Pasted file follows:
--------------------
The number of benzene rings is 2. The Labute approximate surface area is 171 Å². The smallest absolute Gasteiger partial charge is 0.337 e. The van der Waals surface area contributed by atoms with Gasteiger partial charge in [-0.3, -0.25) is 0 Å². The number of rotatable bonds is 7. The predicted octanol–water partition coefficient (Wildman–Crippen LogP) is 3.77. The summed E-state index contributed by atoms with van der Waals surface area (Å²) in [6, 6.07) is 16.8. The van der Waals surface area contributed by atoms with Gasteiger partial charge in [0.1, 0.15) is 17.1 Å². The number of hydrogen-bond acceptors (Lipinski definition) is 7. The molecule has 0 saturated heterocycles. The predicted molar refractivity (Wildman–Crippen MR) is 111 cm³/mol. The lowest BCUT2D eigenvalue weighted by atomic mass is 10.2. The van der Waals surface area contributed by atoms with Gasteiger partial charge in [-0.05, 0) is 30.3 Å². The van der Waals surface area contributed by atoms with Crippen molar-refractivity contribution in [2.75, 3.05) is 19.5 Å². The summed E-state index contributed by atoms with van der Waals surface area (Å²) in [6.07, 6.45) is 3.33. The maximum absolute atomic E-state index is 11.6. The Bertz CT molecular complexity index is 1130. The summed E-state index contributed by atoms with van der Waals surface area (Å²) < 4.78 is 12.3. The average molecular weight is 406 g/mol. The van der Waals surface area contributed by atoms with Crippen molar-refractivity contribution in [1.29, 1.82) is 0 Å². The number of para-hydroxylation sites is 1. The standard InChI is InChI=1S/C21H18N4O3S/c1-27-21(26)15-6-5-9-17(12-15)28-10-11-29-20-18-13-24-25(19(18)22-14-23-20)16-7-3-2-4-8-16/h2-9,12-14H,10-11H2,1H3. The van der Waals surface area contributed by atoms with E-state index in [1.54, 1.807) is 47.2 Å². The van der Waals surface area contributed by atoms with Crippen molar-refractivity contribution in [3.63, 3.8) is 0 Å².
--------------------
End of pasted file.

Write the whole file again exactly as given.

The number of benzene rings is 2. The Labute approximate surface area is 171 Å². The smallest absolute Gasteiger partial charge is 0.337 e. The van der Waals surface area contributed by atoms with Gasteiger partial charge in [-0.3, -0.25) is 0 Å². The number of rotatable bonds is 7. The predicted octanol–water partition coefficient (Wildman–Crippen LogP) is 3.77. The summed E-state index contributed by atoms with van der Waals surface area (Å²) in [6, 6.07) is 16.8. The van der Waals surface area contributed by atoms with Gasteiger partial charge in [0.1, 0.15) is 17.1 Å². The number of hydrogen-bond acceptors (Lipinski definition) is 7. The molecule has 0 saturated heterocycles. The predicted molar refractivity (Wildman–Crippen MR) is 111 cm³/mol. The lowest BCUT2D eigenvalue weighted by atomic mass is 10.2. The van der Waals surface area contributed by atoms with Gasteiger partial charge in [-0.05, 0) is 30.3 Å². The van der Waals surface area contributed by atoms with Crippen molar-refractivity contribution in [2.75, 3.05) is 19.5 Å². The summed E-state index contributed by atoms with van der Waals surface area (Å²) in [6.07, 6.45) is 3.33. The maximum absolute atomic E-state index is 11.6. The Bertz CT molecular complexity index is 1130. The summed E-state index contributed by atoms with van der Waals surface area (Å²) < 4.78 is 12.3. The average molecular weight is 406 g/mol. The van der Waals surface area contributed by atoms with Crippen molar-refractivity contribution in [1.29, 1.82) is 0 Å². The number of para-hydroxylation sites is 1. The standard InChI is InChI=1S/C21H18N4O3S/c1-27-21(26)15-6-5-9-17(12-15)28-10-11-29-20-18-13-24-25(19(18)22-14-23-20)16-7-3-2-4-8-16/h2-9,12-14H,10-11H2,1H3. The van der Waals surface area contributed by atoms with E-state index in [1.54, 1.807) is 47.2 Å². The van der Waals surface area contributed by atoms with Crippen molar-refractivity contribution in [3.63, 3.8) is 0 Å².